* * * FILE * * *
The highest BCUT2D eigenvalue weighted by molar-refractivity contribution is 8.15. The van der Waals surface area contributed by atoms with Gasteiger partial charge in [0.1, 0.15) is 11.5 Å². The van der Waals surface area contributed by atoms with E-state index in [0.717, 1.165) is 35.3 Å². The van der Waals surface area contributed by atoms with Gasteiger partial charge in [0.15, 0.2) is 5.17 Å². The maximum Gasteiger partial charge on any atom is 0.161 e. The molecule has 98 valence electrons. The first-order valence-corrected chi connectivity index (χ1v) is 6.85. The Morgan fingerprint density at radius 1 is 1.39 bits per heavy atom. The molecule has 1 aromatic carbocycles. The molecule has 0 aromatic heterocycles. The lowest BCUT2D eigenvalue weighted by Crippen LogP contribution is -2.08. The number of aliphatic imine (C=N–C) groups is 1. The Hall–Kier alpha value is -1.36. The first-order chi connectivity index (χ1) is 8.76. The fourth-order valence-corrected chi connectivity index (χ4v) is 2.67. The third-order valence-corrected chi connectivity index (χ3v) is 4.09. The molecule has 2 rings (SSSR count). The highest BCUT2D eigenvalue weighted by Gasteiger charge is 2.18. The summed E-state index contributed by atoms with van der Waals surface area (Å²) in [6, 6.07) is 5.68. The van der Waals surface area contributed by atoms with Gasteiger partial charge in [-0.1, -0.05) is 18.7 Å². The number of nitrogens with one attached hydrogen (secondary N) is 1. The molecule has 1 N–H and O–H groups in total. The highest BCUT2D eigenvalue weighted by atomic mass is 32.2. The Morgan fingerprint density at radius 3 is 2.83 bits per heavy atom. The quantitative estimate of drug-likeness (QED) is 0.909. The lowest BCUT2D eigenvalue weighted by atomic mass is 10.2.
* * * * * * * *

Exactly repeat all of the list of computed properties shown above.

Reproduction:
The highest BCUT2D eigenvalue weighted by molar-refractivity contribution is 8.15. The van der Waals surface area contributed by atoms with Gasteiger partial charge in [0.1, 0.15) is 11.5 Å². The van der Waals surface area contributed by atoms with E-state index in [0.717, 1.165) is 35.3 Å². The van der Waals surface area contributed by atoms with Gasteiger partial charge in [0.15, 0.2) is 5.17 Å². The maximum Gasteiger partial charge on any atom is 0.161 e. The molecule has 98 valence electrons. The first-order valence-corrected chi connectivity index (χ1v) is 6.85. The Morgan fingerprint density at radius 1 is 1.39 bits per heavy atom. The molecule has 1 aromatic carbocycles. The molecule has 0 aromatic heterocycles. The lowest BCUT2D eigenvalue weighted by Crippen LogP contribution is -2.08. The number of aliphatic imine (C=N–C) groups is 1. The Hall–Kier alpha value is -1.36. The first-order chi connectivity index (χ1) is 8.76. The fourth-order valence-corrected chi connectivity index (χ4v) is 2.67. The third-order valence-corrected chi connectivity index (χ3v) is 4.09. The molecule has 2 rings (SSSR count). The highest BCUT2D eigenvalue weighted by Gasteiger charge is 2.18. The summed E-state index contributed by atoms with van der Waals surface area (Å²) in [6, 6.07) is 5.68. The van der Waals surface area contributed by atoms with Gasteiger partial charge in [-0.1, -0.05) is 18.7 Å². The number of nitrogens with one attached hydrogen (secondary N) is 1. The molecule has 1 N–H and O–H groups in total. The highest BCUT2D eigenvalue weighted by atomic mass is 32.2. The Morgan fingerprint density at radius 3 is 2.83 bits per heavy atom. The quantitative estimate of drug-likeness (QED) is 0.909. The lowest BCUT2D eigenvalue weighted by atomic mass is 10.2.